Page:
Disclaimer: About This Blog

THIS BLOG IS: my personal journey of how I am rethinking some of my spiritual beliefs.
THIS BLOG IS NOT: intended to point fingers at people who I think are wrong.
I do not believe the final judgement will be based on how many correct answers we get on a theology exam. I believe many people throughout history have had genuine relationships with our Lord and Saviour Jesus, despite holding questionable beliefs and practices. I make no claim to having it all figured out or being your judge. If we end up disagreeing over these topics I pray we can find a way to demonstrate grace.

Monday, January 6, 2014

Dogmatic Pontification

I haven't read the above book. I just stumbled upon it while considering a graphic for this post. However I'm absolutely certain it accurately addresses this topic.  I know without a shadow of a doubt Judy J. Johnson is onto something.  I know that being dogmatic about anything is absolutely wrong and very dangerous. :)

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Unfortunately being dogmatic comes fairly natural for many of us.  (My previous paragraph included.)

according to Webster:
dogmatic: expressing personal opinions or beliefs as if they are certainly correct and cannot be doubted
I have been thinking lately about our tendency towards being dogmatic around things we believe.

I have realized something recently. I respect people that study a topic.  If you are going to voice your opinion on something it is good to study it first. My respect grows when I discover they have studied different viewpoints on the topic.  It is good to acknowledge that not everyone who has studied the topic is in agreement.

The challenging part comes next. I admire when someone is able to communicate that they see value in different perspectives on a topic, that the choice isn't necessarily crystal clear, even though they have come to rest favoring a particular position.  I am recognizing the value of approaching debatable topics with a good dose of humility.

In most situations after studying a topic, people will weigh the positions as they see them and pick a side.  This should be expected.  However when we become dogmatic about the answers we discovered, we do all we can to invalidate the fact that there were different positions to consider in the first place.  When we are dogmatic we do not allow others to study the topic freely and openly on their own.  When we acknowledge that we had to sort through some competing positions to arrive at where we currently rest, we give others permission to follow the same process we took to study the topic from different angles, in their own quest for meaningful answers.  When we avoid being dogmatic, we may even encourage them to consider our position as well.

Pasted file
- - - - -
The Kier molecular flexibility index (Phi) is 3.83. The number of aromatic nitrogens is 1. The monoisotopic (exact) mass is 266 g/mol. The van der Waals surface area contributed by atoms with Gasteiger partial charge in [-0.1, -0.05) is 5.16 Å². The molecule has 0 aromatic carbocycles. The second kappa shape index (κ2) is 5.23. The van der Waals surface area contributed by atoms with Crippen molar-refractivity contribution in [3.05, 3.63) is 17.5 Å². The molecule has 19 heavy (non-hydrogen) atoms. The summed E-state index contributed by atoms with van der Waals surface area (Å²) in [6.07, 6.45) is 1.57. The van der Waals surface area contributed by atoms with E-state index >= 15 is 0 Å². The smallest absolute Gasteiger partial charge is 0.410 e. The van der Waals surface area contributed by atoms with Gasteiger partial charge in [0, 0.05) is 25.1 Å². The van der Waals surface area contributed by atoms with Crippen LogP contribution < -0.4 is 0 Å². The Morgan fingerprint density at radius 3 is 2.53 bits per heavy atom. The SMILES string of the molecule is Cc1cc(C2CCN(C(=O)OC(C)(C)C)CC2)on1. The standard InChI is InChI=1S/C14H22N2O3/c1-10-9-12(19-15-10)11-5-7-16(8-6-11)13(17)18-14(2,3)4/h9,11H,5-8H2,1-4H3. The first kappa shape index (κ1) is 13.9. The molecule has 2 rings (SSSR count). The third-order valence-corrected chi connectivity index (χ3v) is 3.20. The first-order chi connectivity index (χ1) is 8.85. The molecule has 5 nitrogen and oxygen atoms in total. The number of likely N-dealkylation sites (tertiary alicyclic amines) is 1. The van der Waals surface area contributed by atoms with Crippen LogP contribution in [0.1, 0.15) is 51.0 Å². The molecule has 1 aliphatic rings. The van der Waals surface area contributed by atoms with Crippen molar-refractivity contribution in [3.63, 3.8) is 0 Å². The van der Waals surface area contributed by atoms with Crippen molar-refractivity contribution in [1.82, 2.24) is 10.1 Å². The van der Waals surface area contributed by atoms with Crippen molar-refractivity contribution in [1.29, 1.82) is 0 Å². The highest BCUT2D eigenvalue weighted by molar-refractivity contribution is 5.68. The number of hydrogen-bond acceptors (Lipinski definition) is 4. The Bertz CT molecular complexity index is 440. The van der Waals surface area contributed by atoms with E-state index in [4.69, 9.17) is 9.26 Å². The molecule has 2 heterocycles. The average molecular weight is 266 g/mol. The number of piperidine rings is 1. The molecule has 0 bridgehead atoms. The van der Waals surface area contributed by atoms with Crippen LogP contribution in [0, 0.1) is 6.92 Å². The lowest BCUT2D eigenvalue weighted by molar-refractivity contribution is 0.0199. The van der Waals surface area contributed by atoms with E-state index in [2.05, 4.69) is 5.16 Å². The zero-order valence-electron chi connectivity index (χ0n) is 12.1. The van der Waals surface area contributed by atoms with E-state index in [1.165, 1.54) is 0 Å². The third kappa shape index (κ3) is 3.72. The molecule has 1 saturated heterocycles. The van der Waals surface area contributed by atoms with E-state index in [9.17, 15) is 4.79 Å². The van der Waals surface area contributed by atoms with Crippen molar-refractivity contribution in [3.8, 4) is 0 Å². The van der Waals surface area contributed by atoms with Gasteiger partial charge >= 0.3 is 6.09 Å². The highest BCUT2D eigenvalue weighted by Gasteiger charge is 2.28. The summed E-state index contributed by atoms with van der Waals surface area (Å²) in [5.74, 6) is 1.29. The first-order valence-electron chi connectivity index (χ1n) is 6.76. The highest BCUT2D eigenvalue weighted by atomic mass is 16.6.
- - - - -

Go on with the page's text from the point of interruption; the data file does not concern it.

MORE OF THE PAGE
So I have recently recognized this when listening to others. Will I be able to change and move forward applying this to how I communicate with others?  This is my challenge.  I don't know if I need to start by editing all my old blog posts, that would be a challenging activity.

Here is another angle. Since being dogmatic comes naturally for most of us, I wonder if we can consider being dogmatic about different things than we have in the past:

  • What if we were dogmatic about placing the interests of others above our own?
  • What if we were dogmatic about humbly counting others more significant than ourselves?
  • What if we were dogmatic about love, joy, peace, patience, kindness, goodness, faithfulness, gentleness, and self-control?
  • What if we were dogmatic about praying for unity and recognizing it when it stands before us?
But that is just my humble thoughts for today. There may be value in being dogmatic about other things as well. :)  

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